Magazine article Work & Family Life

Life with Kids in the Middle-School Years

Magazine article Work & Family Life

Life with Kids in the Middle-School Years

Article excerpt

One of the big frustrations of pre-teens and young adolescents is the feeling of being misunderstood. So a good starting point for any discussion of the middle-school years is to think about what kids this age-from about 9 to 13-wish their parents really understood about them.

Here's my list of the main issues, drawn from conversations with pre-teens and their parents over the last 20 years. It highlights typical circumstances that, if ignored, can lead to a lot of tension among family members.

As you read the list, keep in mind that young people's perceptions of what they need and want may or may not be what will actually move them forward in their lives. Be aware too that kids aren't all the same and that your child's needs are unique and continually broadening.

Learning to appreciate your middler schooler's changing perspectives while maintaining your own is an ongoing challenge but one worth pursuing.

What young people want their parents to know

* "My friends are important to me." Let me hang out with them and please be nice when I bring them home.

* "I want to feel respected." One way to do this is to give me some privacy and personal space at home.

* "I need to have some constraints but I won't admit it." I know that too much freedom can get me into trouble.

* "Teach me how to make choices." I don't expect you to bail me out every time I make a bad choice. But give me a chance to make my own decisions and learn from them.

* "Constant nagging bugs me." I know I need to help out around the house. Just give me a list and a deadline for completing each chore.

* "Let me choose my own extracurricular activities." Don't push me to participate in something I don't want to do. I want to pick my own after-school sports and clubs.

* "Let's not argue about school." If you want me to get all A's and B's, say so. I'd like to know exactly what you expect from me-not just "do your best."

* "When I'm feeling down, give me some time and space." I need to sort out my emotions. But let me know that you'll be ready to listen when I'm ready to talk.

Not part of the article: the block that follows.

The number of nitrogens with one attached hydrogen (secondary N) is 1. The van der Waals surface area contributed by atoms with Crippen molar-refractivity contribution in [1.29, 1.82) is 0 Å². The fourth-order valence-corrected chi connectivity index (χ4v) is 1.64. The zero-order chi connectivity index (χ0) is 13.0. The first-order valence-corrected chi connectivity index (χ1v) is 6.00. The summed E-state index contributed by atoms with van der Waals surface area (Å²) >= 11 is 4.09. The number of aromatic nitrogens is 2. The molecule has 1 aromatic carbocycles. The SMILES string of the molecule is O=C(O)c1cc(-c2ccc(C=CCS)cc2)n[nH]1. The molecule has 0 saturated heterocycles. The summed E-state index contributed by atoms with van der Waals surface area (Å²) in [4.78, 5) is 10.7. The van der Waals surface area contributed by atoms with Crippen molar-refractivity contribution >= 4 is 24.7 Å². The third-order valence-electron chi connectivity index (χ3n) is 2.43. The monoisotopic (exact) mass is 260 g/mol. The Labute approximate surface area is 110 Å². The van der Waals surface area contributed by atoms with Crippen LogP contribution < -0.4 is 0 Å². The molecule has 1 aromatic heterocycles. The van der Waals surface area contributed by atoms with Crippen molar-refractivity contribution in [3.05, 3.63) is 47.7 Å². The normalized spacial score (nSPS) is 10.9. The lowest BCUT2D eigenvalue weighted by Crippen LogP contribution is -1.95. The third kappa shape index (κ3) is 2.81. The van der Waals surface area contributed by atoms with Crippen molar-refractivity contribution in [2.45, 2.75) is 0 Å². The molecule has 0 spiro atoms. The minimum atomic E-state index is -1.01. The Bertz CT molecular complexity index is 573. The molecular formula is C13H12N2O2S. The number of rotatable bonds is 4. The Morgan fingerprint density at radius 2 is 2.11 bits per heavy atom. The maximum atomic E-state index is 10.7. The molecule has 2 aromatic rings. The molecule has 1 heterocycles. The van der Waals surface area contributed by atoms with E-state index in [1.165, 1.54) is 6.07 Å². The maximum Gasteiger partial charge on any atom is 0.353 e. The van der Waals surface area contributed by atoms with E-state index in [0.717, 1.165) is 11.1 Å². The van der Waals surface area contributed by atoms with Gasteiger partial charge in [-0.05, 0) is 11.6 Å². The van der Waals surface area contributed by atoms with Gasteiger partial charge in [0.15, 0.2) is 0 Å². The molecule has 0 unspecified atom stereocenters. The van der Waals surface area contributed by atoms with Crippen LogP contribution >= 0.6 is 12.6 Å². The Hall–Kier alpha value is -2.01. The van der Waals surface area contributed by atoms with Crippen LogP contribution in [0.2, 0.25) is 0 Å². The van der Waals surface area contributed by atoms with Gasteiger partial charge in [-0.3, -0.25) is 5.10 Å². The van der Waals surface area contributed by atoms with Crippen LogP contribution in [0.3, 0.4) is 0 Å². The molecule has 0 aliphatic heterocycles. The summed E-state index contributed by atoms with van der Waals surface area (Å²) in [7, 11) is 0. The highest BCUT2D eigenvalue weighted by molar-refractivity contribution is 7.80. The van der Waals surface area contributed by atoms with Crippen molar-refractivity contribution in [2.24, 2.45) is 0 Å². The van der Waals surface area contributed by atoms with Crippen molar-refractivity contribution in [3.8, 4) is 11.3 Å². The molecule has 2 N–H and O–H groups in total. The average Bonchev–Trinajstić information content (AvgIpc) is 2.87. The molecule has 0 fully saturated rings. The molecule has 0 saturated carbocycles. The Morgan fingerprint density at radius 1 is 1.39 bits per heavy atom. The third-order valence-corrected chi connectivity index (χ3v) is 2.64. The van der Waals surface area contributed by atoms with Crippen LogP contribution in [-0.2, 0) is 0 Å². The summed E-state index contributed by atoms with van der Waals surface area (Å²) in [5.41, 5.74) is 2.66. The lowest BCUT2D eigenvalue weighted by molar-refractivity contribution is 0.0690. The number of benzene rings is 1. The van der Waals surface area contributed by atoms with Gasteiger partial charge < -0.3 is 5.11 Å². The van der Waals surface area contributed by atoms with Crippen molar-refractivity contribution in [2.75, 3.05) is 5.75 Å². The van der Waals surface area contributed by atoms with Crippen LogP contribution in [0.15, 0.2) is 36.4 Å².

* "I care more about how I look than I used to." Please don't comment on my appearance, especially in public or around my friends. It's embarrassing.

Focus on friendship

Middle school kicks relationships between kids up to a whole new level. Children encounter a sea of new faces when they change schools. They get a full complement of new teachers and an increased academic load. Complicating matters are the changes in their physical appearance and emotional development.

The onset of puberty increases self-consciousness. This is intensified by peer scrutiny, and it leaves many young adolescents feeling emotionally insecure. For a lot of middle-school aged kids, keeping their old friends while making new ones can be a real challenge.

A fast-changing scene

It's not uncommon for children's friendships and social groups to change from day to day in middle school, often without warning or explanation.

With early adolescence comes the need for kids to rediscover their identity. They often do this by trying out different social groups until they find one that seems to give them a sense of belonging. But this win-and-lose, come-and-go pattern can leave young people vulnerable to having their feelings hurt.

What parents «an do

* Stand by for emotional support. Allow normal adolescent ups and downs to play out. …

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